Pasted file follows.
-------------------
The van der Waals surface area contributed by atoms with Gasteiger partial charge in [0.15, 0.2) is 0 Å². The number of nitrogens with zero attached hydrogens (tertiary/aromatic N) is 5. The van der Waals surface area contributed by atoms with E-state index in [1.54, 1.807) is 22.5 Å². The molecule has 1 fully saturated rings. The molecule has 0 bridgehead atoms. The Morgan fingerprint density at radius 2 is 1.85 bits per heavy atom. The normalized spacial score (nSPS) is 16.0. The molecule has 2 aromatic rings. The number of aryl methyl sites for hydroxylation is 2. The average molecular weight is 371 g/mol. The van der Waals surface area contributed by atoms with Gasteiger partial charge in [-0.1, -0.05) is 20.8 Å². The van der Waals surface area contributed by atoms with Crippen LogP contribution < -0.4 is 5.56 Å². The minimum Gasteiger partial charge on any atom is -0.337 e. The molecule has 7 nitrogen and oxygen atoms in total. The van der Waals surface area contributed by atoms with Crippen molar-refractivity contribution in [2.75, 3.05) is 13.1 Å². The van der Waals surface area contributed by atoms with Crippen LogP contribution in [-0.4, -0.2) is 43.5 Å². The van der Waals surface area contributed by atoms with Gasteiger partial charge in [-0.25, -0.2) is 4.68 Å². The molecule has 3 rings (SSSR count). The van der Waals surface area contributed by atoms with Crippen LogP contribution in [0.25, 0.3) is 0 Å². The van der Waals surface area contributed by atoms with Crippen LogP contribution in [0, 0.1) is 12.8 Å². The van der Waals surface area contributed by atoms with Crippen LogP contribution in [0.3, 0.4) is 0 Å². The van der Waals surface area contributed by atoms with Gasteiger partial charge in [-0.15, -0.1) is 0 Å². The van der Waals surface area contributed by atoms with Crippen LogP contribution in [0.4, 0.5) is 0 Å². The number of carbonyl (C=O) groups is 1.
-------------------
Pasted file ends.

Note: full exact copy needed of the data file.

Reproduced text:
The van der Waals surface area contributed by atoms with Gasteiger partial charge in [0.15, 0.2) is 0 Å². The number of nitrogens with zero attached hydrogens (tertiary/aromatic N) is 5. The van der Waals surface area contributed by atoms with E-state index in [1.54, 1.807) is 22.5 Å². The molecule has 1 fully saturated rings. The molecule has 0 bridgehead atoms. The Morgan fingerprint density at radius 2 is 1.85 bits per heavy atom. The normalized spacial score (nSPS) is 16.0. The molecule has 2 aromatic rings. The number of aryl methyl sites for hydroxylation is 2. The average molecular weight is 371 g/mol. The van der Waals surface area contributed by atoms with Gasteiger partial charge in [-0.1, -0.05) is 20.8 Å². The van der Waals surface area contributed by atoms with Crippen LogP contribution < -0.4 is 5.56 Å². The minimum Gasteiger partial charge on any atom is -0.337 e. The molecule has 7 nitrogen and oxygen atoms in total. The van der Waals surface area contributed by atoms with Crippen molar-refractivity contribution in [2.75, 3.05) is 13.1 Å². The van der Waals surface area contributed by atoms with Crippen LogP contribution in [-0.4, -0.2) is 43.5 Å². The van der Waals surface area contributed by atoms with Gasteiger partial charge in [-0.25, -0.2) is 4.68 Å². The molecule has 3 rings (SSSR count). The van der Waals surface area contributed by atoms with Crippen LogP contribution in [0.25, 0.3) is 0 Å². The van der Waals surface area contributed by atoms with Crippen LogP contribution in [0, 0.1) is 12.8 Å². The van der Waals surface area contributed by atoms with Crippen LogP contribution in [0.3, 0.4) is 0 Å². The van der Waals surface area contributed by atoms with Gasteiger partial charge in [-0.15, -0.1) is 0 Å². The van der Waals surface area contributed by atoms with Crippen LogP contribution in [0.4, 0.5) is 0 Å². The number of carbonyl (C=O) groups is 1.